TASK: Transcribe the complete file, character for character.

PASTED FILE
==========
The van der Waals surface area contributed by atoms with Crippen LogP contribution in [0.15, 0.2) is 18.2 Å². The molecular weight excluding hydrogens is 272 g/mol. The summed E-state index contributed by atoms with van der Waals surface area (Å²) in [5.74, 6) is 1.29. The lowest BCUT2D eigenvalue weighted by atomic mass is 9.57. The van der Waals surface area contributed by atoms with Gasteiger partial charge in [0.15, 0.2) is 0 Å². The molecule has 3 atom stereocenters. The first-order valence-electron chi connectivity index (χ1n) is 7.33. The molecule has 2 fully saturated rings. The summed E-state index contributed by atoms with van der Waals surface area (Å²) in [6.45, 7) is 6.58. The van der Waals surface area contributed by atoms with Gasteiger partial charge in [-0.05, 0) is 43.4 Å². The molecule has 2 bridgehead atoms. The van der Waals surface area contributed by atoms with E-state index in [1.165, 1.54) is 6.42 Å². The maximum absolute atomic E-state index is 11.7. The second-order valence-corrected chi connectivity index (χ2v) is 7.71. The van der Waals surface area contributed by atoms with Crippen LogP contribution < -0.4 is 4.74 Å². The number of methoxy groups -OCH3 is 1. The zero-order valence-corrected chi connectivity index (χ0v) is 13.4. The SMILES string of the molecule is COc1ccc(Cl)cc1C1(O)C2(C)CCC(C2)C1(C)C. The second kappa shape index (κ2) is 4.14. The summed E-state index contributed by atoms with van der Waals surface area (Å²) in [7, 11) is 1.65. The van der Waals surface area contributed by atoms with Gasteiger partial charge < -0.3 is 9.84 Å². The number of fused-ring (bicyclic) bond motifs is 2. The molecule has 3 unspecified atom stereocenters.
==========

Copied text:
The van der Waals surface area contributed by atoms with Crippen LogP contribution in [0.15, 0.2) is 18.2 Å². The molecular weight excluding hydrogens is 272 g/mol. The summed E-state index contributed by atoms with van der Waals surface area (Å²) in [5.74, 6) is 1.29. The lowest BCUT2D eigenvalue weighted by atomic mass is 9.57. The van der Waals surface area contributed by atoms with Gasteiger partial charge in [0.15, 0.2) is 0 Å². The molecule has 3 atom stereocenters. The first-order valence-electron chi connectivity index (χ1n) is 7.33. The molecule has 2 fully saturated rings. The summed E-state index contributed by atoms with van der Waals surface area (Å²) in [6.45, 7) is 6.58. The van der Waals surface area contributed by atoms with Gasteiger partial charge in [-0.05, 0) is 43.4 Å². The molecule has 2 bridgehead atoms. The van der Waals surface area contributed by atoms with E-state index in [1.165, 1.54) is 6.42 Å². The maximum absolute atomic E-state index is 11.7. The second-order valence-corrected chi connectivity index (χ2v) is 7.71. The van der Waals surface area contributed by atoms with Crippen LogP contribution < -0.4 is 4.74 Å². The number of methoxy groups -OCH3 is 1. The zero-order valence-corrected chi connectivity index (χ0v) is 13.4. The SMILES string of the molecule is COc1ccc(Cl)cc1C1(O)C2(C)CCC(C2)C1(C)C. The second kappa shape index (κ2) is 4.14. The summed E-state index contributed by atoms with van der Waals surface area (Å²) in [7, 11) is 1.65. The van der Waals surface area contributed by atoms with Gasteiger partial charge < -0.3 is 9.84 Å². The number of fused-ring (bicyclic) bond motifs is 2. The molecule has 3 unspecified atom stereocenters.